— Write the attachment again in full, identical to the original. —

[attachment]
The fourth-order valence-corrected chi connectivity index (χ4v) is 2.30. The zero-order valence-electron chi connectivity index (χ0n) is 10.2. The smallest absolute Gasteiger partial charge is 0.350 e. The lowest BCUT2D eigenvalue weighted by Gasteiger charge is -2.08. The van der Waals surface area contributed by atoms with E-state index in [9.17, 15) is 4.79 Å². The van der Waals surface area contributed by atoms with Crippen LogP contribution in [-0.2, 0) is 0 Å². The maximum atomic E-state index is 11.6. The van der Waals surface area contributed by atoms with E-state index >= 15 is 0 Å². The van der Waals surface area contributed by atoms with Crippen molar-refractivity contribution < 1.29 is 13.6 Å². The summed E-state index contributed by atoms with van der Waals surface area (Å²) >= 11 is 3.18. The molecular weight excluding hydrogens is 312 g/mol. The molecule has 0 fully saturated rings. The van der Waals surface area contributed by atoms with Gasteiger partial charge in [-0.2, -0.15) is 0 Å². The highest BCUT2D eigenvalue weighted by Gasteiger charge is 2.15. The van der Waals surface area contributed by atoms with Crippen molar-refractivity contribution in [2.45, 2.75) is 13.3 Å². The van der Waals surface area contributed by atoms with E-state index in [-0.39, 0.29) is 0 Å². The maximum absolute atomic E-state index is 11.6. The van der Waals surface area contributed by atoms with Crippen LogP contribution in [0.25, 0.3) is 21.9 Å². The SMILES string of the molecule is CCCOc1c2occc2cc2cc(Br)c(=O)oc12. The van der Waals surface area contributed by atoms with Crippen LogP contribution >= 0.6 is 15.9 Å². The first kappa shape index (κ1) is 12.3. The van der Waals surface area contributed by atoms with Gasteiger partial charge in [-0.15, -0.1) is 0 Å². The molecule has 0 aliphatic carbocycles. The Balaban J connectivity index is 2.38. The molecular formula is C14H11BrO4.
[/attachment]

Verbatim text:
The fourth-order valence-corrected chi connectivity index (χ4v) is 2.30. The zero-order valence-electron chi connectivity index (χ0n) is 10.2. The smallest absolute Gasteiger partial charge is 0.350 e. The lowest BCUT2D eigenvalue weighted by Gasteiger charge is -2.08. The van der Waals surface area contributed by atoms with E-state index in [9.17, 15) is 4.79 Å². The van der Waals surface area contributed by atoms with Crippen LogP contribution in [-0.2, 0) is 0 Å². The maximum atomic E-state index is 11.6. The van der Waals surface area contributed by atoms with E-state index >= 15 is 0 Å². The van der Waals surface area contributed by atoms with Crippen molar-refractivity contribution < 1.29 is 13.6 Å². The summed E-state index contributed by atoms with van der Waals surface area (Å²) >= 11 is 3.18. The molecular weight excluding hydrogens is 312 g/mol. The molecule has 0 fully saturated rings. The van der Waals surface area contributed by atoms with Gasteiger partial charge in [-0.2, -0.15) is 0 Å². The highest BCUT2D eigenvalue weighted by Gasteiger charge is 2.15. The van der Waals surface area contributed by atoms with Crippen molar-refractivity contribution in [2.45, 2.75) is 13.3 Å². The van der Waals surface area contributed by atoms with E-state index in [-0.39, 0.29) is 0 Å². The maximum absolute atomic E-state index is 11.6. The van der Waals surface area contributed by atoms with Crippen LogP contribution in [0.25, 0.3) is 21.9 Å². The SMILES string of the molecule is CCCOc1c2occc2cc2cc(Br)c(=O)oc12. The van der Waals surface area contributed by atoms with Crippen LogP contribution >= 0.6 is 15.9 Å². The first kappa shape index (κ1) is 12.3. The van der Waals surface area contributed by atoms with Gasteiger partial charge in [-0.15, -0.1) is 0 Å². The molecule has 0 aliphatic carbocycles. The Balaban J connectivity index is 2.38. The molecular formula is C14H11BrO4.